Second: In New York, political correctness has resurfaced with a vengeance, and run amok. It used to be that the hallmark of a “sensitive” liberal was to let his wife keep her maiden name, as has Emanuel. Now, superficiality has risen to an art form.
In New York, the path to Gracie Mansion entails winning a Democratic mayoral primary with at least 40 percent; if not, winning a runoff; and then beating a Republican and a bunch of other party nominees. Giuliani won as Republican-Conservative; Lindsay as Republican-Liberal and then (in 1969) as Liberal; Bloomberg as Independent-Republican.
In the 2013 Democratic primary, each candidate tried to position as the most politically-correct, pro-diversity, wealth-redistributor. They all agreed: No more of those oppressive Republican mayors. It’s time for a real liberal. Therefore, the race was all about perceptions. New York’s elected city council president, Christine Quinn of Manhattan, an open lesbian, was an early favorite to be the city’s first female mayor. But de Blasio, the city’s Public Advocate, which is a job in which he can meddle in every city bureaucracy and generate endless headlines, checkmated her; he was from Queens, married an avowed black lesbian, fathered two mixed-race children (whom he featured on his TV ads), and campaigned on the premise that the rich need to pay more taxes in order to subsidize the poor. Guilt prevailed, and he won the primary with 40.3 percent, and beat a Republican 77-23 percent.
Will that scenario ever play out in Chicago? Never.
Another distinction: In 2013, just 24 percent of New York’s 4.3 million registered voters turned out; in 2011, 42.2 percent of Chicago’s 1.4 million voters turned out. In New York, a very small minority of the population, not more than 15 percent, can dictate the mayoral winner; in Chicago, it’s close to 30 percent.
Third, economics matter. The urban tax base is shrinking. In New York, the 2007-2008 bank meltdowns cost the city hundreds of millions of dollars in lost tax revenues. Chicago’s fiscal 2014 budget is $7.8 billion; New York’s is $70 billion – or eleven times greater.. New York’s population is 3.2 times Chicago’s, which means the per capita tax burden on every New Yorker is $8,500, compared to $3,000 per Chicagoan. New York contains 301 square miles, and Chicago 228. The cost to government of servicing, policing and maintaining that real estate is $23 million per square mile; in Chicago, it’s $3.4 million.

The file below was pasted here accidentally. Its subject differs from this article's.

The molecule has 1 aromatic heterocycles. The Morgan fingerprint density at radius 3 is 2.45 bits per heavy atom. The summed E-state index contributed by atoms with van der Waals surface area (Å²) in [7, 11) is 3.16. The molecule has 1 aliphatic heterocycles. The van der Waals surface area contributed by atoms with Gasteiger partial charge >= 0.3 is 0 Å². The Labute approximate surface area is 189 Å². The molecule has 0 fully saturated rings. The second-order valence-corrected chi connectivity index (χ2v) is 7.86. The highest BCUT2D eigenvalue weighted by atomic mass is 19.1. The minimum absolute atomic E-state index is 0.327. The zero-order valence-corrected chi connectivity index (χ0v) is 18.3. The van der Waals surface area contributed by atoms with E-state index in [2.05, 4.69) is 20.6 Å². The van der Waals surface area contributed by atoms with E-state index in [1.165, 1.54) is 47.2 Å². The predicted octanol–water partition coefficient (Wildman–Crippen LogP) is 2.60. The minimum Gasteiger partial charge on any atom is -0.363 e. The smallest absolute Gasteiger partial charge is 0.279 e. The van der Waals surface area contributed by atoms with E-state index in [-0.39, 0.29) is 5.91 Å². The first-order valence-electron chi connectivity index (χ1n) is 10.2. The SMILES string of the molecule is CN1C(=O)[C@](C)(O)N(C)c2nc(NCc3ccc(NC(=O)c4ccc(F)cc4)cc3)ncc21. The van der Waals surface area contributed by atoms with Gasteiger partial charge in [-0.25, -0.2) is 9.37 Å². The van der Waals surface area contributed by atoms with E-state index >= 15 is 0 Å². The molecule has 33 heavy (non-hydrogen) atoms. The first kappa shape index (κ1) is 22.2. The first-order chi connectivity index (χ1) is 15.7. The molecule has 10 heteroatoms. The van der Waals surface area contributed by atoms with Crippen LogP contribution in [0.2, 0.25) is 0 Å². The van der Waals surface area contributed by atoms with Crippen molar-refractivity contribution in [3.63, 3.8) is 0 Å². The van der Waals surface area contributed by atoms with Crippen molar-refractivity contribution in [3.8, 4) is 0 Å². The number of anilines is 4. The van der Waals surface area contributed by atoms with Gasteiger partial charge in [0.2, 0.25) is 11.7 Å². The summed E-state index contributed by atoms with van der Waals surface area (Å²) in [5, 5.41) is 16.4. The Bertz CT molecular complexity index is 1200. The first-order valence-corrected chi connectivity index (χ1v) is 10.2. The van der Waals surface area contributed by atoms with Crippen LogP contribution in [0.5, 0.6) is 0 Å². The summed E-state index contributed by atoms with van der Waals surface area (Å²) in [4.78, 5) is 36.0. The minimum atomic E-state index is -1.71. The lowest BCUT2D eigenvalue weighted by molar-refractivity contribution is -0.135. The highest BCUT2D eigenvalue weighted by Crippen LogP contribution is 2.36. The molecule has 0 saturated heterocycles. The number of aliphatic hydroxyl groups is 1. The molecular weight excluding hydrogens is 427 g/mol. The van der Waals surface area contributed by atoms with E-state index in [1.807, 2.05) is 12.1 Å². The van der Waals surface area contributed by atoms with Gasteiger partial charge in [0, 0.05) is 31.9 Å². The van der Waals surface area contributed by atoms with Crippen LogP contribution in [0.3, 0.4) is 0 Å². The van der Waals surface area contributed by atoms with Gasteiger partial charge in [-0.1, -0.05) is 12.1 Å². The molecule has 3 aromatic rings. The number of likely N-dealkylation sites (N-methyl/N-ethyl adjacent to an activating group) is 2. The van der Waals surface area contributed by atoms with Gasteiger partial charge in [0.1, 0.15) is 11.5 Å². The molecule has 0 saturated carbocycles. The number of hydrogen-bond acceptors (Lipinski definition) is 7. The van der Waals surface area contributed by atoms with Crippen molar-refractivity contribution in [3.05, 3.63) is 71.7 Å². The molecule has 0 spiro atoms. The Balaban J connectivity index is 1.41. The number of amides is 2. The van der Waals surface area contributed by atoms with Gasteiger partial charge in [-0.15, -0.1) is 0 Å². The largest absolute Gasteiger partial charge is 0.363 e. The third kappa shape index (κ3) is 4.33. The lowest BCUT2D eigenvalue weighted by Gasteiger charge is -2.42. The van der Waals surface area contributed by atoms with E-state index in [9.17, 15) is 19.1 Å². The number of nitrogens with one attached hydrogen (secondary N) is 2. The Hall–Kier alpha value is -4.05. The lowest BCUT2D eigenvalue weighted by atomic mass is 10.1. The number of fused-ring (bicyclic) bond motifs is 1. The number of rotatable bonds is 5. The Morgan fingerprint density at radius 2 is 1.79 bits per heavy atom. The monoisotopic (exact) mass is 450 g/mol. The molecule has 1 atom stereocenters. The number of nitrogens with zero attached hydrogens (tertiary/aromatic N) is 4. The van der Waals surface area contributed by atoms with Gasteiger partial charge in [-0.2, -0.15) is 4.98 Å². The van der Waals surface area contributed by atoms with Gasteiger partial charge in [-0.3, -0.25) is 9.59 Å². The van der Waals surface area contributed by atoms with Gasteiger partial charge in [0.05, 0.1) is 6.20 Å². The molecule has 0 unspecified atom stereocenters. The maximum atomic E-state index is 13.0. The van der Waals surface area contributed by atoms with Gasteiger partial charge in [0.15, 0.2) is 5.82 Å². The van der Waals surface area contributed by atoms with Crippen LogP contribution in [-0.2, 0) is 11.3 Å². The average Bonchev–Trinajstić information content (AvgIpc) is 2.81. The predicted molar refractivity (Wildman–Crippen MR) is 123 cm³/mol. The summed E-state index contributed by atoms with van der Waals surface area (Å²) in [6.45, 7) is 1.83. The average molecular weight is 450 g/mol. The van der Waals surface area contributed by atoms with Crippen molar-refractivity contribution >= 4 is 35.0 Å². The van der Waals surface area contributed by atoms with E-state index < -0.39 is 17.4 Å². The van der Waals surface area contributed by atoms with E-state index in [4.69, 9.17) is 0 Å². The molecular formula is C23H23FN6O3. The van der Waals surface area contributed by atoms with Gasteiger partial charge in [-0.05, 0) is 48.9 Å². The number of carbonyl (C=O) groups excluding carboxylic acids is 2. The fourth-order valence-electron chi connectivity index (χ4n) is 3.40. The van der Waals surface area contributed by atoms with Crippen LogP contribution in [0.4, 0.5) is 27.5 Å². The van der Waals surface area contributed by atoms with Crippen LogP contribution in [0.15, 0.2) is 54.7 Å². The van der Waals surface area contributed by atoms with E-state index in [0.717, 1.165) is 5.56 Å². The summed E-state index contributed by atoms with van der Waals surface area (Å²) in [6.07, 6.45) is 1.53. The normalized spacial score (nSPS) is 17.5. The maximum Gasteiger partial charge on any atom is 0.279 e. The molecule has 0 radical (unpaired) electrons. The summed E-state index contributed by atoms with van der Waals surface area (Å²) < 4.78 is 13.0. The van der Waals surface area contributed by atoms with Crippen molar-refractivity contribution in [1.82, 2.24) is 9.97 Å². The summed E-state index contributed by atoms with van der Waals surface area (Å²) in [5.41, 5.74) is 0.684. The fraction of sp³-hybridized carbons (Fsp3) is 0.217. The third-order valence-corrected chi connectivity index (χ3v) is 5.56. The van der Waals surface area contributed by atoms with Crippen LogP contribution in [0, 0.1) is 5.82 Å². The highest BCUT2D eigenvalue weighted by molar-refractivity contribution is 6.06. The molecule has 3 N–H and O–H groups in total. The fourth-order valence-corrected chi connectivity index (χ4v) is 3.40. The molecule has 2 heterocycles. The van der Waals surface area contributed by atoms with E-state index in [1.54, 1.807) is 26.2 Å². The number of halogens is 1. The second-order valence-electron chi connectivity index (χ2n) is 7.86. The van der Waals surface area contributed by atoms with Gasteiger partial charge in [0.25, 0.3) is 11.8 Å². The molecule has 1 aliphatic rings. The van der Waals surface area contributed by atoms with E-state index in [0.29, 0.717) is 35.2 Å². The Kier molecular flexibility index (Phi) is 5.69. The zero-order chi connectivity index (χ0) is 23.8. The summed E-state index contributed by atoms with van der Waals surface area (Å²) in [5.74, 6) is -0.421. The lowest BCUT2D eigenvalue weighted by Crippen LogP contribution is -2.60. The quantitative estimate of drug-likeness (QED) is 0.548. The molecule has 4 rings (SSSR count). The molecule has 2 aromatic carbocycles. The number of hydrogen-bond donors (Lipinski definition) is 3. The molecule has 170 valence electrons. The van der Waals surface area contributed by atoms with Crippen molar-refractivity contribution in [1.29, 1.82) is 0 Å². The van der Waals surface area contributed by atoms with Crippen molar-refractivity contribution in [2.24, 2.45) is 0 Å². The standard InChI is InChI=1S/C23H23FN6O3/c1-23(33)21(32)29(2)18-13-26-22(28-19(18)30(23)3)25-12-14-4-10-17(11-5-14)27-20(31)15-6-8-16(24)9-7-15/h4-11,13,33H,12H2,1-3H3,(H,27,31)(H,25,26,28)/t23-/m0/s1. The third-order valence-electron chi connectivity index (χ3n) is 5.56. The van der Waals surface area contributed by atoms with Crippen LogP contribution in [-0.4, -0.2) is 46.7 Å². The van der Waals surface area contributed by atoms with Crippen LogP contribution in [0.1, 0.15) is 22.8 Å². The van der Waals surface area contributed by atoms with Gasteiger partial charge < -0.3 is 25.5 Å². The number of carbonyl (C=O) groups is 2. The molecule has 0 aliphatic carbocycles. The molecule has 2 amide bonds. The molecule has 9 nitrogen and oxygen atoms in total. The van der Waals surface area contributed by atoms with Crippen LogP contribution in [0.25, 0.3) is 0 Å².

Fourth, Chicago’s political infrastructure is far less robust than New York’s, which has five borough governments – Manhattan, Queens, Bronx, Brooklyn and Staten Island – in addition to a citywide government, including an elected mayor, city council president, controller and public advocate; each borough has a president, district attorney and sheriff. Also, there are 51 council members, elected from districts. That’s a huge reservoir – like about 68 ambitious politicians – all of whom are lusting to be mayor. Unlike Chicago, New York has three Republican aldermen; Chicago has none.
Unlike Chicago, New York last elected a Tammany Hall (meaning Democratic machine) mayor in 1973, but each borough has a Democratic chairman, who run Queens, Brooklyn and the Bronx. Staten Island remains Republican. Since each borough has a district attorney, there’s intense prosecutorial competition to put errant politicians, Mafioso, financiers and drug lords in the slammer. Nobody doubts that Emanuel and predecessor Rich Daley were part of the fading Chicago machine.
In Cook County, there’s only one state’s attorney, and in Chicago, the clerk and treasurer are inconsequential. As such, other than the county sheriff and board president, there’s no credible bench of mayoral wannabes.
Fifth, the New York media has piranha mentality, ever eager to expose malfeasance and stupidity. Every politician is in a fishbowl, as Anthony Weiner can attest. The conservative New York Post’s sensationalism tempers the liberal New York Times’ haughtiness. Chicago’s media is bland by comparison.
Sixth, New York’s unions – sanitation, transit, teachers – make Chicago’s look like Girl Scouts. They shut down the city whenever they please, until they get what they want. At least Chicago mayors have some backbone.
Seventh, smut, porn, and nudity on stage, TV and in bars is the Big Apple norm. Secularism reigns. In Chicago, the Catholic Church keeps the city culturally conservative.
So what does this portend for 2015, when Emanuel’s term ends? The mayor has enraged the police, teachers’, and public sector unions. He’s reduced the city deficit by half. Though sometimes erratic, he’s generally competent. And, most importantly, there’s no Bill deBlasio around to beat him.
Russ Stewart is a political analyst for the Chicago Daily Observer